"Branding" has been in vogue in Taiwan of late. Developing brands on the international market is the avowed goal of those advocating that local industries move to China. Government officials are also picking up on the trend, as if not using the word "brand" would imply a lack of vision.
The Conference on Sustainable Economic Development even talked about the three "Bs" of economic renewal -- Bridge, Brain and Brand -- as values to be actively pursued.
Is Taiwan short of brands? No, there are many.
Outstanding schools like National Taiwan University have established brands, as have Taiwan Beer, Tatung and Sampo in the manufacturing industry. Brands can be found everywhere in Taiwan. They are not unachievable -- but they are the result of management, not the goal of management.
The only difficult thing about brands is building them. But through gradual and active management, investment, research and development, brands can be created. This is how Toyota, Sony, Coca Cola and IBM were all established.
This being so, why do academics and officials look at internationalization and improving international competitiveness without mentioning words such as "investment," "research and development."
They harp about "brandz" as if they were the only possible solution to Taiwan's current economic and industrial problems.
A more thorough examination shows that the source of their problems is a deep-rooted China complex. In other words, it is the Chinese economic outlook that is the crux of the problem.
Over the last few years, Taiwan has tried to develop international markets, and in doing so brands have been treated as a value in itself -- companies have tried to take shortcuts through expensive mergers and acquisitions.
This is the result of seeing brands as the end and not the means, and ensures failure.
One example is BenQ's acquisition of the Siemens handset division, which of course was a wakeup call for those who claim that brands are everything.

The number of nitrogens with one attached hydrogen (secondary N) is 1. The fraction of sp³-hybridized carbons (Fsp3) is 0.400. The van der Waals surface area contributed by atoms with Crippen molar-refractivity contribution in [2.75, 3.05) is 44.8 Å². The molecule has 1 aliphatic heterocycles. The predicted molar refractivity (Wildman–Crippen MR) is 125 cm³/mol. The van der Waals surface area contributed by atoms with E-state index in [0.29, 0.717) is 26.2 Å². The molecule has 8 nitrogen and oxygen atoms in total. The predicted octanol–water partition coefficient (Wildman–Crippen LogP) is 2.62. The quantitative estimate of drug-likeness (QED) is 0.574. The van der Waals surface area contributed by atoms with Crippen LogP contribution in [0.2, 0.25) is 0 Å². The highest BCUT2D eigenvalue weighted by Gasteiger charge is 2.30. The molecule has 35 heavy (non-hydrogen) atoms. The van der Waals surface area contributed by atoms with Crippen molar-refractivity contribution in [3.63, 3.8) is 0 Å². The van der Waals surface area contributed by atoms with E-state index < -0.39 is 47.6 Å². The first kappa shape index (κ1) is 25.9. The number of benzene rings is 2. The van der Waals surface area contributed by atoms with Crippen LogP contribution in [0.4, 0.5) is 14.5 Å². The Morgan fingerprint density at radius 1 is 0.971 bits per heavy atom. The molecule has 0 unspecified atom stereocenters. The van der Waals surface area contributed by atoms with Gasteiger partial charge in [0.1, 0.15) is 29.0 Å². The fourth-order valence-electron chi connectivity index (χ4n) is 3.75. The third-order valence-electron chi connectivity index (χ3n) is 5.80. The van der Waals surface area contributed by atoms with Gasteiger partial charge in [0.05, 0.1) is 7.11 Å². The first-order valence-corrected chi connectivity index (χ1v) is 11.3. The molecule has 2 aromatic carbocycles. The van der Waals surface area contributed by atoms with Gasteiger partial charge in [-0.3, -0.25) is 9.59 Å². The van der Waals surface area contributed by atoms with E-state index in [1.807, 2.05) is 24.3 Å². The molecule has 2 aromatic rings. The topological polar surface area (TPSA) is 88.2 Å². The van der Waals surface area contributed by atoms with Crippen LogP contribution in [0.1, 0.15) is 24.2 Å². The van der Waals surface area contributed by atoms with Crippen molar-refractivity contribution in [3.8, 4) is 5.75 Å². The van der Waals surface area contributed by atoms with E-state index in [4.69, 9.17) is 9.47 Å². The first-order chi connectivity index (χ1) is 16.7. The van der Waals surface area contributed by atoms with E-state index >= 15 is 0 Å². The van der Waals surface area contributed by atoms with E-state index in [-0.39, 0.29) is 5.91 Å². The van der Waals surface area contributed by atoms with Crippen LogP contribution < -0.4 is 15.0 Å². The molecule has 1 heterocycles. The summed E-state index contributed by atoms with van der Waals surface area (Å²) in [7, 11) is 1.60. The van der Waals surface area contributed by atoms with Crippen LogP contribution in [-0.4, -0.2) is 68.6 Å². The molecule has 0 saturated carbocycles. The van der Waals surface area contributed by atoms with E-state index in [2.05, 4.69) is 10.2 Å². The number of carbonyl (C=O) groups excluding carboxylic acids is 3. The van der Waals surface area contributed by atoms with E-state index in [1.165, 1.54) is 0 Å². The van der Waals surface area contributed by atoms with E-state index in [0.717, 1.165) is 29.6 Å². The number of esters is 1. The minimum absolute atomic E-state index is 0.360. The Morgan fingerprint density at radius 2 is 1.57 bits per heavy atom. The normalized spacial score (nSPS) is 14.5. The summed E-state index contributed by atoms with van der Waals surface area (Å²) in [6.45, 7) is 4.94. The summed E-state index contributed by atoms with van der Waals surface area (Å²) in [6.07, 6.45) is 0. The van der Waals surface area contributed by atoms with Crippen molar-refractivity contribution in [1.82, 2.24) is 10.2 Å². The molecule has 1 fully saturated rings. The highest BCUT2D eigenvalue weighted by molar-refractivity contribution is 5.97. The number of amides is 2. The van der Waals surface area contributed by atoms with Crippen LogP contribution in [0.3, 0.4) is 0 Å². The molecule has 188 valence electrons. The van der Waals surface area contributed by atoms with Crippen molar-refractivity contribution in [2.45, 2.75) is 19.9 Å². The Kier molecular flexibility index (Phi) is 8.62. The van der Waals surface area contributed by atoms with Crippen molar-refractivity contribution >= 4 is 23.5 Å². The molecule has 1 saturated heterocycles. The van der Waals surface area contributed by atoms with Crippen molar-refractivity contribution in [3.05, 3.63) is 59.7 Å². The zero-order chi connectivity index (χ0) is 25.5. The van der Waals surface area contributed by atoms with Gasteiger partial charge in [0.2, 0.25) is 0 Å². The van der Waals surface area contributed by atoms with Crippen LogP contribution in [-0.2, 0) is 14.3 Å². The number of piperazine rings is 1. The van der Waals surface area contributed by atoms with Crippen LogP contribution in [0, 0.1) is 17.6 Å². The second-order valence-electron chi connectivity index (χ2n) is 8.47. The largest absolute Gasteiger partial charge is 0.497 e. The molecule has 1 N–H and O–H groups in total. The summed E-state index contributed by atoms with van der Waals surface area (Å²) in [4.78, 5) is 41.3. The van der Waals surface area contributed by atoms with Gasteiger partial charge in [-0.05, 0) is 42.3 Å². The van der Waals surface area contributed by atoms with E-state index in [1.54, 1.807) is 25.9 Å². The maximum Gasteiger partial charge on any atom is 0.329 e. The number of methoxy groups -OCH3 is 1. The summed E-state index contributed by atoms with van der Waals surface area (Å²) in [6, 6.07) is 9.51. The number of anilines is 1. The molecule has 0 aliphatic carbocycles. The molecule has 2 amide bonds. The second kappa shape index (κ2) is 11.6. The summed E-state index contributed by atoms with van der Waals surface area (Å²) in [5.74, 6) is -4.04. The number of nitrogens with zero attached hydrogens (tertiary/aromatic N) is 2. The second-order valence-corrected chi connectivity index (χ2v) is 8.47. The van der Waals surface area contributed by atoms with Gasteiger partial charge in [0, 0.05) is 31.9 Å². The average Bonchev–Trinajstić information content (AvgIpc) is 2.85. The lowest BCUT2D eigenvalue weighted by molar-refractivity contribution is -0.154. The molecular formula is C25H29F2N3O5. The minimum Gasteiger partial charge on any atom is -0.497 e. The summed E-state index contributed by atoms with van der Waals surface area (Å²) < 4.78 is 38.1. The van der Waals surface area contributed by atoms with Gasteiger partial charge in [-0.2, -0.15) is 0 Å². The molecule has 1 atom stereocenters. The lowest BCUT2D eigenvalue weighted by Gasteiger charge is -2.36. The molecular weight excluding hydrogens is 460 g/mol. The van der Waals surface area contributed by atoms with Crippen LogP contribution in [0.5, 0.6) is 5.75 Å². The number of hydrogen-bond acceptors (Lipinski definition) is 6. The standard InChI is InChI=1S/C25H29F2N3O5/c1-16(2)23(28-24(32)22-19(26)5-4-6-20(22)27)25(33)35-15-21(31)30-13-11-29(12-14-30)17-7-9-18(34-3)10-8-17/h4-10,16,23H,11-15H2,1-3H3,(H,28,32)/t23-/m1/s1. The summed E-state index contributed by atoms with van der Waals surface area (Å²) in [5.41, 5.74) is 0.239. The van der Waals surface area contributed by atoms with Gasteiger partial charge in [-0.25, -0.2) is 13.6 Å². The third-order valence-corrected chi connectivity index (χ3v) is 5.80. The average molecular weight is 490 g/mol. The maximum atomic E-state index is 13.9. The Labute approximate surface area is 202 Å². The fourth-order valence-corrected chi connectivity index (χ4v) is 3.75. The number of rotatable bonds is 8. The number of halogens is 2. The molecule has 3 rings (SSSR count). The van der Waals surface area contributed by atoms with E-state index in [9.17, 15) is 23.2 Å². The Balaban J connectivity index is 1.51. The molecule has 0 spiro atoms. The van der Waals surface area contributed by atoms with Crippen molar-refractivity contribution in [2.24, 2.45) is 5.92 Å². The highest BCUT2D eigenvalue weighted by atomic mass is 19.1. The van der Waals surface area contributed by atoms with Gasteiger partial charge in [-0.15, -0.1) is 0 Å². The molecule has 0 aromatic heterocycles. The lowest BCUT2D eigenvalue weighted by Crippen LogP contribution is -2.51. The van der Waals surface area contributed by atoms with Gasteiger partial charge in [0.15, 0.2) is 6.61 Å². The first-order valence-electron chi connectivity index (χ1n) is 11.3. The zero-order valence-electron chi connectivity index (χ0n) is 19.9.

This NT$25 billion (US$761 million) lesson was indeed a waste of money, and one could say that it was the price paid for being manipulated by the China dream. It also exposed Germans to the short-term thinking of Taiwanese companies.
Building brands does not allow for wishful thinking. Brands are the result of successful management, and they are a metter of "easy come, easy go."
Sony has in recent years been mesmerized by financial leverage and neglected research and development, which has led to its brand losing some of its luster.
Those defending brands say that the failure of BenQ's Siemens experiment was symptomatic of the insufficient ability of Taiwanese companies to manage their brands. This begs the question of just how brands should be managed.
In reality, however, it is the careful management of technological and quality aspects -- not that of brand image -- that matters.
Superior technology and quality are what the soul of a brand is made of. This can only be achieved by investing, manufacturing and research and development.
It is to be hoped that our officials and enterprises will wake up sooner rather than later and stop being fooled by those advocating a move to China.
Brands should not be a policy goal; successful brands are the natural result of continued upgrading.
Huang Tien-lin is a former national policy adviser to the president.